By Sarah Balcombe
Could there be a new style of architecture, in the mix, so to speak, for concrete?
Historically, there’s nothing new about concrete. A sand and cement mixture dating back to Nabatean (Bedouin) traders was used to build the first concrete-like structures around 6500BC, using hydraulic lime as waterproofing for underground cisterns.
Geographically this was possible due to the deposits formed by reactions between limestone and oil shale around 12 million years ago in what is now Israel. Addressing potential structural failure, the Nabateans introduced tamping using specific tools to increase the bonding gel produced by the chemical reaction which naturally occurs during hydration.
This is key to the exciting article in last week’s New York Times, recording the creation of a new kind of concrete, by a team at University of Colorado, Boulder, which utilizes energy to create calcium carbonate.
The energy is released by cyanobacteria, when sand and water are added during a photosynthesis process. Using gelatin as a catalyst assists the speed and formation of bonds, and with moulds/shuttering, a concrete block forms. Though the block is not as strong as conventional concrete, DARPA, the Defense Department research funder was extremely excited by the result, not just due to its initial bright green color and DARPA branding, with a recessed logo on its side, but because of its potential. As a “live” material the block could be cut weeks later, and with the addition of raw materials formed new concrete, with the capacity to generate three new generations per block. This made the concrete itself reproducible, massively reducing its carbon footprint, already reduced by the carbon dioxide absorbing qualities of the cynobacteria. This material also reduces the necessity for “virgin sand” a rapidly depleting natural material required in the manufacture of conventional concrete. According to Dr Srubar, head of the research project, waste materials such as ground glass or recycled concrete could be ground into particles to mimic the sand, forming similar bonds.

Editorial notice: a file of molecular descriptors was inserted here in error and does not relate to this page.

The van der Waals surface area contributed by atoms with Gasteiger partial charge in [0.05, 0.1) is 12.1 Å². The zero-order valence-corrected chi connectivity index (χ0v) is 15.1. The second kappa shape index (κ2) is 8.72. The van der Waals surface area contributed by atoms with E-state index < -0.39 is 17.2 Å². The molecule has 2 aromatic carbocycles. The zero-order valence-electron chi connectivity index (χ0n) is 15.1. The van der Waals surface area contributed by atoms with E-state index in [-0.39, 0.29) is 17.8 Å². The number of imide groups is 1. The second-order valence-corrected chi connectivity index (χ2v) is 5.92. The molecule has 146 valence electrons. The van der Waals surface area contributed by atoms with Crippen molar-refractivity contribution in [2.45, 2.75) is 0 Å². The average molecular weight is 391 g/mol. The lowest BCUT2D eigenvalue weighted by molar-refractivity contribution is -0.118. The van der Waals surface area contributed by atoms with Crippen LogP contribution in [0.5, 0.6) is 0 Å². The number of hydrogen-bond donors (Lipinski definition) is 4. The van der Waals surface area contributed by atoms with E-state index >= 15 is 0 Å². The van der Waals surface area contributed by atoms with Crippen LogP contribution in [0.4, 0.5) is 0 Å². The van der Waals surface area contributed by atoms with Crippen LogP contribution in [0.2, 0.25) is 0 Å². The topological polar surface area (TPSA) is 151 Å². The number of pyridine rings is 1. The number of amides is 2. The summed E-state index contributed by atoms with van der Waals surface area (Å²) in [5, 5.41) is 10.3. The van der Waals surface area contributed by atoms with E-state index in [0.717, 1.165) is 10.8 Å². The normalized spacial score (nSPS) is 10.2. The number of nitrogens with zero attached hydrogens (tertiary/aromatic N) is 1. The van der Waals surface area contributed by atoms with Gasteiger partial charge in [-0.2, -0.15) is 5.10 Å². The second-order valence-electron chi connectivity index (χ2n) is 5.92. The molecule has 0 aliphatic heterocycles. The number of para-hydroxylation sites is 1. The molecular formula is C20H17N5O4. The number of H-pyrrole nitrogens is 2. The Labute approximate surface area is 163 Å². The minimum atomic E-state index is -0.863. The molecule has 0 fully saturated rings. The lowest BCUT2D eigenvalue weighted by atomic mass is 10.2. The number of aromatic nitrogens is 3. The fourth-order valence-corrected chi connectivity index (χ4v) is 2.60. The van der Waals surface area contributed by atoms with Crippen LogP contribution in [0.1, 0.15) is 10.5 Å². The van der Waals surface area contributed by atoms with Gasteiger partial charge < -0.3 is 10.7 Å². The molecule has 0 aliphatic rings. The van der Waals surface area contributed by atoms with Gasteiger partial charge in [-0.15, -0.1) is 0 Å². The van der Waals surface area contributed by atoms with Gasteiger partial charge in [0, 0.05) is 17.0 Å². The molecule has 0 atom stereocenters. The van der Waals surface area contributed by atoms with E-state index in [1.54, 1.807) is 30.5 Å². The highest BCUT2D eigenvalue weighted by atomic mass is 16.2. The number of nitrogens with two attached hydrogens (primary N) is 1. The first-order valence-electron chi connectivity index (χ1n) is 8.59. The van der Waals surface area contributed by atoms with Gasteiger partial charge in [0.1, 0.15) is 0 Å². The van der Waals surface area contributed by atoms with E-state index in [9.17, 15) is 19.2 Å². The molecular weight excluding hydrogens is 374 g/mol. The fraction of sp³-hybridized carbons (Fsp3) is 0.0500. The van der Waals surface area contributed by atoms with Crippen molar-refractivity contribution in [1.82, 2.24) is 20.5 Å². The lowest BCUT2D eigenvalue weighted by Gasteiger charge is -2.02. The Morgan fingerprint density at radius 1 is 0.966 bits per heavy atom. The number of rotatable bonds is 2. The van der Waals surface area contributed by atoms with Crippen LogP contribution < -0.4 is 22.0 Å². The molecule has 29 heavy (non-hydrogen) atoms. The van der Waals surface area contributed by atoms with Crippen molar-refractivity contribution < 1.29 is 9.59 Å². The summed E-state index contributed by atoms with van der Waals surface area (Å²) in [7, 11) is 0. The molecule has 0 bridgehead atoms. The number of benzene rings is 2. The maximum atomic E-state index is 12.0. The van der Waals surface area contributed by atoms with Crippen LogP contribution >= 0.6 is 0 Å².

As Guy Thompson of the Concrete Centre stated in November’s Concrete Quarterly, “Innovation is an exciting process, but it is also a lengthy and costly one.” He mentioned that the success of new materials can only be secured after years of rigorous testing and price competitiveness. Optimistically though he states “a more collaborative pan-industry approach would help us achieve our goals more quickly”. This concrete could be just the collaborative product that these teams could bring to the marketplace.
If concrete heralded Nabatean and classical civilization, birthed modernism and whose face defined brutalism, what new architecture can we hope for with this new concrete? Certainly a more environmentally friendly, cost- effective and transformative one. Responsive to light could this generate less articulated, more organic facades which store energy efficiently, spurning a new generation of intelligent facades?
In the company of algae walls and mashribiya-like solar facades (above), could this live concrete be the material for a new critical regionalism in an age of diversity?